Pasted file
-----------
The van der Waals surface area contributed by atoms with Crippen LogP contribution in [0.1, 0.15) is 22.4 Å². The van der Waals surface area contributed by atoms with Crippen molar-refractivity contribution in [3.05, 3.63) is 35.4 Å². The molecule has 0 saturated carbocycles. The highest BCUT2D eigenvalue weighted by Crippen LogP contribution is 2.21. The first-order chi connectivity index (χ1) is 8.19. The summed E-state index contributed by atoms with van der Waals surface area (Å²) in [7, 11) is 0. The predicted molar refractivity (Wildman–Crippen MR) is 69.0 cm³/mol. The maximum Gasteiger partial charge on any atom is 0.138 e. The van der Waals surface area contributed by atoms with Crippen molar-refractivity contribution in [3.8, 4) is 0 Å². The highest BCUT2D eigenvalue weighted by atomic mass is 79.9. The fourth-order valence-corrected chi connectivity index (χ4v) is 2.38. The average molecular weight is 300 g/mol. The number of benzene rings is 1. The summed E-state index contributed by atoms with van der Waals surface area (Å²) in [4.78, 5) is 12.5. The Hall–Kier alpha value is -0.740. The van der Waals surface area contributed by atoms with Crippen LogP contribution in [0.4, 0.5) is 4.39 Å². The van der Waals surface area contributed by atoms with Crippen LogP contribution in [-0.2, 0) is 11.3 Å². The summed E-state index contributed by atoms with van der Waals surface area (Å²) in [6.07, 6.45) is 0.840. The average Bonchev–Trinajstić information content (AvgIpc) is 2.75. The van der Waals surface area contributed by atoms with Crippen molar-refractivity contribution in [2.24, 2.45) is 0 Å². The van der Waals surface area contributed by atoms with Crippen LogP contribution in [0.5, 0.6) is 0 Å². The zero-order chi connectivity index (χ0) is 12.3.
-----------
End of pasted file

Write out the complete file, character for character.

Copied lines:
The van der Waals surface area contributed by atoms with Crippen LogP contribution in [0.1, 0.15) is 22.4 Å². The van der Waals surface area contributed by atoms with Crippen molar-refractivity contribution in [3.05, 3.63) is 35.4 Å². The molecule has 0 saturated carbocycles. The highest BCUT2D eigenvalue weighted by Crippen LogP contribution is 2.21. The first-order chi connectivity index (χ1) is 8.19. The summed E-state index contributed by atoms with van der Waals surface area (Å²) in [7, 11) is 0. The predicted molar refractivity (Wildman–Crippen MR) is 69.0 cm³/mol. The maximum Gasteiger partial charge on any atom is 0.138 e. The van der Waals surface area contributed by atoms with Crippen molar-refractivity contribution in [3.8, 4) is 0 Å². The highest BCUT2D eigenvalue weighted by atomic mass is 79.9. The fourth-order valence-corrected chi connectivity index (χ4v) is 2.38. The average molecular weight is 300 g/mol. The number of benzene rings is 1. The summed E-state index contributed by atoms with van der Waals surface area (Å²) in [4.78, 5) is 12.5. The Hall–Kier alpha value is -0.740. The van der Waals surface area contributed by atoms with Crippen LogP contribution in [0.4, 0.5) is 4.39 Å². The van der Waals surface area contributed by atoms with Crippen LogP contribution in [-0.2, 0) is 11.3 Å². The summed E-state index contributed by atoms with van der Waals surface area (Å²) in [6.07, 6.45) is 0.840. The average Bonchev–Trinajstić information content (AvgIpc) is 2.75. The van der Waals surface area contributed by atoms with Crippen molar-refractivity contribution in [2.24, 2.45) is 0 Å². The van der Waals surface area contributed by atoms with Crippen LogP contribution in [0.5, 0.6) is 0 Å². The zero-order chi connectivity index (χ0) is 12.3.